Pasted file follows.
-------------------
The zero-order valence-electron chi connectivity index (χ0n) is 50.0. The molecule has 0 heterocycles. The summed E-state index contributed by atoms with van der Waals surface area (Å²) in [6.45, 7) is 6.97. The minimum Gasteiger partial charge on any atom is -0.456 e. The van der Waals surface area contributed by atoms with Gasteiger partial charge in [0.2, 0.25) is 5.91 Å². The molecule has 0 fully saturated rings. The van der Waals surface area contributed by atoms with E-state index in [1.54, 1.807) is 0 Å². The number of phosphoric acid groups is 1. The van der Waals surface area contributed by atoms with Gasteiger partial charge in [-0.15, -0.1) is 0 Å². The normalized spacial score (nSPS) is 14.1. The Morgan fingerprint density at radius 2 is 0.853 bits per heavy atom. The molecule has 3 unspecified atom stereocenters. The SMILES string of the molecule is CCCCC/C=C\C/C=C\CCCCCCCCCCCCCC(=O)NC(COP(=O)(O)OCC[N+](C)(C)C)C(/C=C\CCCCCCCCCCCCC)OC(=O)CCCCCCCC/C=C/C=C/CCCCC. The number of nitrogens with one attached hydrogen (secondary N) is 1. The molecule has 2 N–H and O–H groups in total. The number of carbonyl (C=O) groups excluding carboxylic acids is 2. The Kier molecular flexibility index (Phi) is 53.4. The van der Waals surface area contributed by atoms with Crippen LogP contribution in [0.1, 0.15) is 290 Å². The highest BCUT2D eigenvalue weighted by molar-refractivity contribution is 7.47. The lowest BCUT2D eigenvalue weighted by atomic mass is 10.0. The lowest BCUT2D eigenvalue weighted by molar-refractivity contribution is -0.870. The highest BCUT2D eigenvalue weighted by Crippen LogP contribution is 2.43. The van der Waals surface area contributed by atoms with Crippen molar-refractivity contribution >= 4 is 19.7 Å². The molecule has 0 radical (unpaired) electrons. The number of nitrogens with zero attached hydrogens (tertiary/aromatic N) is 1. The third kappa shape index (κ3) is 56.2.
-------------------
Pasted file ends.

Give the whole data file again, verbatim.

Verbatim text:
The zero-order valence-electron chi connectivity index (χ0n) is 50.0. The molecule has 0 heterocycles. The summed E-state index contributed by atoms with van der Waals surface area (Å²) in [6.45, 7) is 6.97. The minimum Gasteiger partial charge on any atom is -0.456 e. The van der Waals surface area contributed by atoms with Gasteiger partial charge in [0.2, 0.25) is 5.91 Å². The molecule has 0 fully saturated rings. The van der Waals surface area contributed by atoms with E-state index in [1.54, 1.807) is 0 Å². The number of phosphoric acid groups is 1. The van der Waals surface area contributed by atoms with Gasteiger partial charge in [-0.15, -0.1) is 0 Å². The normalized spacial score (nSPS) is 14.1. The Morgan fingerprint density at radius 2 is 0.853 bits per heavy atom. The molecule has 3 unspecified atom stereocenters. The SMILES string of the molecule is CCCCC/C=C\C/C=C\CCCCCCCCCCCCCC(=O)NC(COP(=O)(O)OCC[N+](C)(C)C)C(/C=C\CCCCCCCCCCCCC)OC(=O)CCCCCCCC/C=C/C=C/CCCCC. The number of nitrogens with one attached hydrogen (secondary N) is 1. The molecule has 2 N–H and O–H groups in total. The number of carbonyl (C=O) groups excluding carboxylic acids is 2. The Kier molecular flexibility index (Phi) is 53.4. The van der Waals surface area contributed by atoms with Crippen LogP contribution in [0.1, 0.15) is 290 Å². The highest BCUT2D eigenvalue weighted by molar-refractivity contribution is 7.47. The lowest BCUT2D eigenvalue weighted by atomic mass is 10.0. The lowest BCUT2D eigenvalue weighted by molar-refractivity contribution is -0.870. The highest BCUT2D eigenvalue weighted by Crippen LogP contribution is 2.43. The van der Waals surface area contributed by atoms with Crippen molar-refractivity contribution >= 4 is 19.7 Å². The molecule has 0 radical (unpaired) electrons. The number of nitrogens with zero attached hydrogens (tertiary/aromatic N) is 1. The third kappa shape index (κ3) is 56.2.